The above scenario will be easier if Apple's App Store was the only new method to handle apps. This is where Valve's Steam channel comes into play. Steam is ready now. It's been tried and proved on the Windows platform and it is coming on the Mac really soon. Judging by the success on Windows, I believe that it will succeed on the Mac too. I also believe that Valve with expand Steam into non-gaming applications. Either way, I think Steam is poised to become a big (if not the biggest) digital distribution channel for applications on the Mac.

I'm not saying that Apple is definitely going to down that road. It's not impossible though, given the advantages. What the introduction of Steam does is to create a safety net, a regulating force if you want.

In addition to this, Valve is different from Apple on a more fundamental level. Valve is a third party entity regarding the OS (any OS, either OS X or Windows). This means that Steam is by definition an alternative option that works in parallel to how you usually install software on your machine. The way Steam works right now on Windows, you can either install a game via a DVD or you can download it through Steam. It does not necessarily change the way you were doing things. It complements it by providing an alternative way. Because Apple develops its own OS, it has the ability if it wants to fundamentally change how applications are installed. Having Steam as a precedent on the system, makes it more difficult for Apple to change anything it wishes however it pleases.

I think that centralized application management is the way to the future. The pitfall to this is having only one way of getting applications on your system. I see Valve's move with Steam as one way to avoid getting locked in a situation where the only way to get applications on your Mac is through Apple.


  1. Vasilis Vasaitis2 April 2010 at 14:05

    Heh, of course Apple would want to have an app store model for the Mac. Though it's not about convenience in finding apps, or easy updates or curation, or anything like that. It's about the money. I mean, take the app store on the iPhone. Why is everyone on board?

    - The app store is good for Apple because they make shitloads of money out of it. They get 30% of every sale remember? That's a pretty fat cut. So yeah, Apple would love to see a similar model in anything they do business on.

    - The app store is good for the users because... well, because it's the only place where they can get their apps. Honestly, if instead the users could navigate to a web page with mobile Safari and have a huge button saying "install this app", I don't think it would make much difference to them. But sure, the central curation and upgrade system and all that is certainly beneficial, not that you'd necessarily need the app store in its current form for those.

    - The app store is good for the developers because... well, because it's the only way they can deliver their apps to the iPhone users, and because 70% of the sale price still is better than no sale at all. But if there was an alternative, the developers would jump ship on day one. So if you could install applications from anywhere, they would probably also offer the apps through their websites, say at a 10% discount (which would still give them a bigger profit), and they'd be able to push updates to the users sooner too, instead of waiting for 1-2 months for each one until the gears of the Apple approval process finally turn.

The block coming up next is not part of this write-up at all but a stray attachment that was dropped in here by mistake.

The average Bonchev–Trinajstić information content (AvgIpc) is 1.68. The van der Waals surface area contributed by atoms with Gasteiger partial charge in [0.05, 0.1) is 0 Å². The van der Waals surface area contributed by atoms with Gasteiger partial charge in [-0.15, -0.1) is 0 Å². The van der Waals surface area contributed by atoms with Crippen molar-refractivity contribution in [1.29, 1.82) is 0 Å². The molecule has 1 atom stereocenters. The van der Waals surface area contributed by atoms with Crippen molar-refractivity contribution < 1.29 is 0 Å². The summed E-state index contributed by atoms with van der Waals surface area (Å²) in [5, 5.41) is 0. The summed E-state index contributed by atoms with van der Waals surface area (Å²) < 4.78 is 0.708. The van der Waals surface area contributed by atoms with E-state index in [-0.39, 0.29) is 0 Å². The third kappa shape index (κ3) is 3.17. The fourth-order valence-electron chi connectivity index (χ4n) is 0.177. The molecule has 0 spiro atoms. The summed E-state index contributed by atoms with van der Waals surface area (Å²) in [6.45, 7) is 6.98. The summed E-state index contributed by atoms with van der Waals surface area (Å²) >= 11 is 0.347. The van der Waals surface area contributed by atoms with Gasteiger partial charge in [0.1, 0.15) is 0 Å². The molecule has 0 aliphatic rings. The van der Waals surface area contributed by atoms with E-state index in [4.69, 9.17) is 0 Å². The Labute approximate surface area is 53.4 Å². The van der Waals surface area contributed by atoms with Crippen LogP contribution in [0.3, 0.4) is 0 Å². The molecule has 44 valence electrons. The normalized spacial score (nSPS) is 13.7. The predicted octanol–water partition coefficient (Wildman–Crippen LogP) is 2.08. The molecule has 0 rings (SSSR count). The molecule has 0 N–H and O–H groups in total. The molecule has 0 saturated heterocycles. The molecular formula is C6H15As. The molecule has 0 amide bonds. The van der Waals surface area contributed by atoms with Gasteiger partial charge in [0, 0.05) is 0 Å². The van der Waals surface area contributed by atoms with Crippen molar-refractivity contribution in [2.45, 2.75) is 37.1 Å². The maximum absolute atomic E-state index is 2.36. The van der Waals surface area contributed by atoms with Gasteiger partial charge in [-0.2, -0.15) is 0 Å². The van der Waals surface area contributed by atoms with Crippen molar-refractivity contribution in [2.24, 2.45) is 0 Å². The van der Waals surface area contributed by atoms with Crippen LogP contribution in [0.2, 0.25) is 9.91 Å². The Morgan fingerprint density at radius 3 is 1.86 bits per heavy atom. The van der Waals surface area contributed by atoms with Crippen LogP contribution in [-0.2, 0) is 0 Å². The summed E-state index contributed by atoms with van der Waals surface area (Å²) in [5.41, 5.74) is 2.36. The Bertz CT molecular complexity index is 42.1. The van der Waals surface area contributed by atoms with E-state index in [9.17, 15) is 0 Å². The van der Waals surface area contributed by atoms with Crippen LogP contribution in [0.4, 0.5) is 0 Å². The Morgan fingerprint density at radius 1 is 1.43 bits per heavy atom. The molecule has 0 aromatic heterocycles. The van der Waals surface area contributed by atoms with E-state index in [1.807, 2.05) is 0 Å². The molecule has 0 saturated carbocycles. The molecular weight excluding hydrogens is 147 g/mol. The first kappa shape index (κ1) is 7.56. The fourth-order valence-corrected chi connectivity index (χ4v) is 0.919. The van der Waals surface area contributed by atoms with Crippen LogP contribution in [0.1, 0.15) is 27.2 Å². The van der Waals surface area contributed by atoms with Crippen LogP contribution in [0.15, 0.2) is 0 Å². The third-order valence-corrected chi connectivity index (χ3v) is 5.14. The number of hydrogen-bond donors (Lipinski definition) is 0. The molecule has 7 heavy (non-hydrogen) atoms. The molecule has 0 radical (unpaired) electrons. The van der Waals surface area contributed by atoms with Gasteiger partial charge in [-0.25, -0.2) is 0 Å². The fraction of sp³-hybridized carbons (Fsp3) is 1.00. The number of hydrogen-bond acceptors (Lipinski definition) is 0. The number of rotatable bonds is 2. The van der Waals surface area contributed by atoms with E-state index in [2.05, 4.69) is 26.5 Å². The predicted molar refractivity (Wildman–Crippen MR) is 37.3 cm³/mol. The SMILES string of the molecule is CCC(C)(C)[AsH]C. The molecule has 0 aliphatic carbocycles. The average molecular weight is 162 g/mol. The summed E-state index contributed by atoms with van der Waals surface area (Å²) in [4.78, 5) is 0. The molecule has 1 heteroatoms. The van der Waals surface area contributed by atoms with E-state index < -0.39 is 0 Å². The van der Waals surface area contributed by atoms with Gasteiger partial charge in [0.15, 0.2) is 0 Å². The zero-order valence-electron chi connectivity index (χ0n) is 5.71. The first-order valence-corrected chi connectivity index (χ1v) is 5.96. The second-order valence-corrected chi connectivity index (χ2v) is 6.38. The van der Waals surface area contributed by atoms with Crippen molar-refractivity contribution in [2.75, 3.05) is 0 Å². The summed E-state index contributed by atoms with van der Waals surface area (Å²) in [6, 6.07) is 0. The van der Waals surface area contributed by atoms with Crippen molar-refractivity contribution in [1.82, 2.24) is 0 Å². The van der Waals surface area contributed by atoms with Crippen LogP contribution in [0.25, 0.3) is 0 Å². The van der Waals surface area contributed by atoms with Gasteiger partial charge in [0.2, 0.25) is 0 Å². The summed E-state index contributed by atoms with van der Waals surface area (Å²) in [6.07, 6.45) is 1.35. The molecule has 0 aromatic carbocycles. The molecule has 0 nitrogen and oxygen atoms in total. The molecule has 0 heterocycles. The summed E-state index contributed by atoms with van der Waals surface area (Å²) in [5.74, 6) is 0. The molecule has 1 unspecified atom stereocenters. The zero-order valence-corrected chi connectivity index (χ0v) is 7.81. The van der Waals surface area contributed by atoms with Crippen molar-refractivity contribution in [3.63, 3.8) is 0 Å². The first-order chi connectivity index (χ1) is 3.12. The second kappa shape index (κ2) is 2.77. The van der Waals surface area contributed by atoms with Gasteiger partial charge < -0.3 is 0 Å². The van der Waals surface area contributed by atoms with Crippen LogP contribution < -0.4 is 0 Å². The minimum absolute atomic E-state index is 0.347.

So yeah, I don't know, could the app store model work for the Mac? First of all, could an Apple-operated app store work? Since Apple would not be able to force people to go through its app store, to get any uptake they would have to be prepared to undercut Valve heavily (in practice: operate it for free), which I don't see as very likely to happen. Which leaves as with Steam. Steam is certainly an option for program distribution, but again, why would developers jump ship? Again, most of the Mac developers seem quite content selling their applications through their websites. I'm sure some of them could be convinced because of the added exposure, or if they felt that piracy was hurting their business, but somehow I don't see it as becoming the distribution channels for Mac applications.

  2. A curated, centralized source of software is of great benefit not only for the distributor but for the users as well. A look over at Ubuntu's success will confirm that. Ubuntu became the public's favorite linux distribution for two reasons. It was the first distribution that seriously took into account the needs of simple users (compared to the typical Linux user up to that date). It was also the first distribution that made application discovery and management really accessible through its Software Center. Ubuntu removed all the witchcraft required to install an application in Linux.

    So, there are huge, non-monetary benefits to having your OS structured around a centralized application distribution channel. If the developer of an OS can also make money maintaining a channel like this, I don't see why this is negative. It provides a service that simplifies the interaction to a great degree for everyone involved, itself, developers and users.

    The problem rises when this channel only has one gatekeeper. In Ubuntu the preferred path is through the Software Center, but if you don't like it you can always go commando and do things your own way. You cannot do that with Apple's App Store. This is the big problem, not that it exists nor that Apple makes money through it. Steam, by virtue of appearing first, creates an alternative gate to the garden. If Apple decides to join the game it will hopefully already have an established competitor and will have to treat the situation differently.